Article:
Mental health professionals slam ‘vicious’ Tory attack on disabled benefit claimants

In a letter to the national news media, an organisation representing mental health professionals in the UK write:

The Alliance for Counselling and Psychotherapy is a nationally recognised interest group of mental health professionals from diverse clinical and academic backgrounds.

We were appalled to learn that last Friday, February 24th, without consultation or warning, the Government launched yet another vicious attack on the psychological, as well as financial resources of benefit claimants with mental health and physical disabilities (Tory ministers have rewritten the law to deny increased disability benefit payments to more than 150,000 people Daily Mirror, 24 Feb).”

Read more: Tories ‘shifting the goal posts’ on disability benefit entitlements, say Labour

Emergency legislation has over-ridden the rulings of two tribunals that the Department for Work and Pensions (DWP) should expand the reach of Personal Independence Payments (PIP). At stake is mobility support for over 140,000 people who suffer “overwhelming psychological distress” when travelling alone, and more than 1,000 people who need help to take medication and monitor a health condition.

The courts ruled both categories of support needed to be included in the PIP assessment of people’s needs. The DWP itself admits this will include for example those who have a learning disability, diabetes, epilepsy, anxiety or dementia.

In September 2016, Theresa May and her DWP ministers promised there would be no more welfare cuts on top of the string of draconian measures agreed last year as the final contribution of Cameron and Osborne’s campaign to punish those who cannot work. It seems her promise was another lie.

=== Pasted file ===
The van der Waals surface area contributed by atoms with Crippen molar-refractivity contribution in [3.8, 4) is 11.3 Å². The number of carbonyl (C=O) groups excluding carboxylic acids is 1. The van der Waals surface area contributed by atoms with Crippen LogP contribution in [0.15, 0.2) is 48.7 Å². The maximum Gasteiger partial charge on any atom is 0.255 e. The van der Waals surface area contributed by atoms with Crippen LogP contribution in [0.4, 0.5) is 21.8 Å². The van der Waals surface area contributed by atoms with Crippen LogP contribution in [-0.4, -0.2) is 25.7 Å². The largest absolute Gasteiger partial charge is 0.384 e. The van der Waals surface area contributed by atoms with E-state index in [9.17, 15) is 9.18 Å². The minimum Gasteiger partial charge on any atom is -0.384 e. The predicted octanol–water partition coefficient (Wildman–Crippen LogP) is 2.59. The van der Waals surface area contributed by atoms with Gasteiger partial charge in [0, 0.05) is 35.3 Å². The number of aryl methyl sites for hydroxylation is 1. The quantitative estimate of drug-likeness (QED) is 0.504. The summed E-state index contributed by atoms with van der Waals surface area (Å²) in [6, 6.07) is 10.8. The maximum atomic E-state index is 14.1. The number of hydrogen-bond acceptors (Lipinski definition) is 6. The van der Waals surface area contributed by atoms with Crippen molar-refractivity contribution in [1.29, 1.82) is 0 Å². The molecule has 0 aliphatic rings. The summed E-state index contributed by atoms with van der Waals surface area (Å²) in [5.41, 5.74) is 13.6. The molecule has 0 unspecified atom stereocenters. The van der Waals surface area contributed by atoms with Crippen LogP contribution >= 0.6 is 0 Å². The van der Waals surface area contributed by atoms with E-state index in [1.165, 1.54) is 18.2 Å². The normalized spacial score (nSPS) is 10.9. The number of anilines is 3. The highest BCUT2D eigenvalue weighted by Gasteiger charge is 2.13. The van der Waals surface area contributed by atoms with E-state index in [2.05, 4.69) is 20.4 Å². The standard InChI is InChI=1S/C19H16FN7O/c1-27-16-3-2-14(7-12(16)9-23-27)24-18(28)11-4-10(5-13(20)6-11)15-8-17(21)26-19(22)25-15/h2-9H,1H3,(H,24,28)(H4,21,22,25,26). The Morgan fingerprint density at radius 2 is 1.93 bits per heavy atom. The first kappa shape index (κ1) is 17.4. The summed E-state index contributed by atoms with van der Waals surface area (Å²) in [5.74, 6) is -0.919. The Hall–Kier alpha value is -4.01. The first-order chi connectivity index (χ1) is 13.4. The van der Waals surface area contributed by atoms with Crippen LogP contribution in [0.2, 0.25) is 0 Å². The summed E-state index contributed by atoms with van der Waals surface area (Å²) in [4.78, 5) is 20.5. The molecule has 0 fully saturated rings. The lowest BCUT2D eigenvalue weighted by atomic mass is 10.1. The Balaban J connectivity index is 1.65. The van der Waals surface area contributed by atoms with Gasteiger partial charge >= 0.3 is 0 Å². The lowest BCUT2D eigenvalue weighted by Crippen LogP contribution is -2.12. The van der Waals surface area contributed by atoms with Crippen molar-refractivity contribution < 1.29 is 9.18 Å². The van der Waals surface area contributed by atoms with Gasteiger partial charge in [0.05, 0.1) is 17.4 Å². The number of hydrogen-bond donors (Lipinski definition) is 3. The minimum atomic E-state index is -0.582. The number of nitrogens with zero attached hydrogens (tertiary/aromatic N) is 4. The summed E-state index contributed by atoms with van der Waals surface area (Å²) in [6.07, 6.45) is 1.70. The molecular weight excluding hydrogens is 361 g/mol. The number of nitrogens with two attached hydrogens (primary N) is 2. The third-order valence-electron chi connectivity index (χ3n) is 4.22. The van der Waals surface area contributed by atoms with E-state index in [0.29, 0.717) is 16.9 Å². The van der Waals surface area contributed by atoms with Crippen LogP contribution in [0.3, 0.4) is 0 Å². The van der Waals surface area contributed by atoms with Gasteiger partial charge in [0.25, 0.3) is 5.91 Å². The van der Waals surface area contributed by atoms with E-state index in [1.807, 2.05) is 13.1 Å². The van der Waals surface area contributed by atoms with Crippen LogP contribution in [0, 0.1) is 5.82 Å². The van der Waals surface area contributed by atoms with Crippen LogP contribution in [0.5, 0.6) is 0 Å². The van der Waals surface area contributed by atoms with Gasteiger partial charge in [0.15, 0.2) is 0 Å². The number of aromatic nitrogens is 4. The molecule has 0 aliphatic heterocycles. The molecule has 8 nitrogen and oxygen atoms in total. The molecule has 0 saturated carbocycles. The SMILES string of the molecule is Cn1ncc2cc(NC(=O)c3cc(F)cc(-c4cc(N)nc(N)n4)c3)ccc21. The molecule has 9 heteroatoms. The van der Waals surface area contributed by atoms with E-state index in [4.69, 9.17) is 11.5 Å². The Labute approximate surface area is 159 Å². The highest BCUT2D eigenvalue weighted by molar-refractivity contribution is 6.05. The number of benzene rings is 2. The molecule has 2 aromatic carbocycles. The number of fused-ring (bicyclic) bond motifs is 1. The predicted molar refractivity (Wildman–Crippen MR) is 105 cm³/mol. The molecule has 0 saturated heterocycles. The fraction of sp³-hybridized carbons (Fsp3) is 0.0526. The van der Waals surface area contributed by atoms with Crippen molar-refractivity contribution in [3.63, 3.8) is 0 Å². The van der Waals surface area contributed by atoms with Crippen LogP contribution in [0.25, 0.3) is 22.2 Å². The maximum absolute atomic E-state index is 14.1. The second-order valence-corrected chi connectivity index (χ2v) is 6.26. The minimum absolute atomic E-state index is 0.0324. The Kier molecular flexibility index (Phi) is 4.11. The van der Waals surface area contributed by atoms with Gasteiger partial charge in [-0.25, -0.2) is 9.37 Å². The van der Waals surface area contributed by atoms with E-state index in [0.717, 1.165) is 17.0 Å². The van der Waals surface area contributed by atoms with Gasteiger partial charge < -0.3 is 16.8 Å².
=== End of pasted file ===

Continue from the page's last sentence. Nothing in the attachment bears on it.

With delicious irony, Disabilities Minister Penny Mordaunt said this latest move would “make sure we are giving support to those who need it most”. Meanwhile on Marr this Sunday, Tory party chairman Patrick McGloughlin responded to criticism of the emergency legislation by stating “as far as supporting disabled people in this country is concerned, we do very proudly”.

This is a government determined, come hell or high water, to strip welfare provision to the absolute bone, an ideological commitment it justifies in terms of the fiscal necessity of austerity savings and the therapeutic magic for all benefit claimants of getting themselves into work.

As mental health professionals, we find it tragic and painful to be living through a period in which the social contract between the advantaged and the disadvantaged is under full-frontal attack.

More particularly, we find it shameful that our own professional bodies – psychotherapists, counsellors, psychologists and psychiatrists – continue to participate in the abuse of human rights and of their own ethical codes through their involvement in the psycho-compulsion of benefits complainants through the DWP’s workfare and Work and Health policies.

We call on the government to reverse its policies of welfare cuts as a minimum step to honouring Theresa May’s promises for a fairer deal for those struggling to cope to maintain any decent conditions of life.

And we call upon our fellow ‘psy’ professionals to now insist on a withdrawal of all involvement in supporting the psychological coercion and punishment by the DWP of the most disadvantaged members of our society.

Yours sincerely,

Paul Atkinson and Professor Andrew Samuels (for the Alliance for Counselling and Psychotherapy)

Children in UK’s poorest areas 10 times more likely to go into care

Powered by article titled “Children in UK’s poorest areas 10 times more likely to go into care” was written by Patrick Butler Social policy editor, for on Tuesday 28th February 2017 00.01 UTC

Children living in the poorest neighbourhoods of the UK are almost 10 times more likely to be taken into care or placed on a child protection plan than those from affluent areas, a study has revealed.